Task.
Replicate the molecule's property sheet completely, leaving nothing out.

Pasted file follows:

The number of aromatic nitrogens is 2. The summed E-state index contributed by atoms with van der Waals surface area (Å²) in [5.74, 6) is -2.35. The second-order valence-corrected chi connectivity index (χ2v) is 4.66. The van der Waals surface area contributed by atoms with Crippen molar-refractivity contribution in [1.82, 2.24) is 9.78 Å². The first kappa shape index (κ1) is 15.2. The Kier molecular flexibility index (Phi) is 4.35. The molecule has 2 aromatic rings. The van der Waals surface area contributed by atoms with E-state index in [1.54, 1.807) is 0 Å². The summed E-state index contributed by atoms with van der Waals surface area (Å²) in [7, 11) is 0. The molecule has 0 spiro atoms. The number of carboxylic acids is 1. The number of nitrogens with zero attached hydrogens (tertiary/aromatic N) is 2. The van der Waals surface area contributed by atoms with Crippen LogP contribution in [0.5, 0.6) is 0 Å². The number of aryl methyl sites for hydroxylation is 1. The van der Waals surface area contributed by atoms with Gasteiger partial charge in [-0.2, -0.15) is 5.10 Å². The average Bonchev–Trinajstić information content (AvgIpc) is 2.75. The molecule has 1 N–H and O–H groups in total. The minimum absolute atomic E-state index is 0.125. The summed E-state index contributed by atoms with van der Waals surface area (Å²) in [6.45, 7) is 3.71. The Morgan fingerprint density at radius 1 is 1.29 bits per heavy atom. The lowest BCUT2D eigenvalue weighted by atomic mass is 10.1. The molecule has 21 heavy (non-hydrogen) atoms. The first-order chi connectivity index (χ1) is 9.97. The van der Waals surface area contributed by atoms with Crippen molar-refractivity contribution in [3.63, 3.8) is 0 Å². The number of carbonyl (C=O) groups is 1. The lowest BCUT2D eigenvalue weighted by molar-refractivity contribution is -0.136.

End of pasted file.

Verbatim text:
The number of aromatic nitrogens is 2. The summed E-state index contributed by atoms with van der Waals surface area (Å²) in [5.74, 6) is -2.35. The second-order valence-corrected chi connectivity index (χ2v) is 4.66. The van der Waals surface area contributed by atoms with Crippen molar-refractivity contribution in [1.82, 2.24) is 9.78 Å². The first kappa shape index (κ1) is 15.2. The Kier molecular flexibility index (Phi) is 4.35. The molecule has 2 aromatic rings. The van der Waals surface area contributed by atoms with E-state index in [1.54, 1.807) is 0 Å². The summed E-state index contributed by atoms with van der Waals surface area (Å²) in [7, 11) is 0. The molecule has 0 spiro atoms. The number of carboxylic acids is 1. The number of nitrogens with zero attached hydrogens (tertiary/aromatic N) is 2. The van der Waals surface area contributed by atoms with Crippen LogP contribution in [0.5, 0.6) is 0 Å². The number of aryl methyl sites for hydroxylation is 1. The van der Waals surface area contributed by atoms with Gasteiger partial charge in [-0.2, -0.15) is 5.10 Å². The average Bonchev–Trinajstić information content (AvgIpc) is 2.75. The molecule has 1 N–H and O–H groups in total. The minimum absolute atomic E-state index is 0.125. The summed E-state index contributed by atoms with van der Waals surface area (Å²) in [6.45, 7) is 3.71. The Morgan fingerprint density at radius 1 is 1.29 bits per heavy atom. The lowest BCUT2D eigenvalue weighted by atomic mass is 10.1. The molecule has 21 heavy (non-hydrogen) atoms. The first-order chi connectivity index (χ1) is 9.97. The van der Waals surface area contributed by atoms with Crippen molar-refractivity contribution in [3.63, 3.8) is 0 Å². The number of carbonyl (C=O) groups is 1. The lowest BCUT2D eigenvalue weighted by molar-refractivity contribution is -0.136.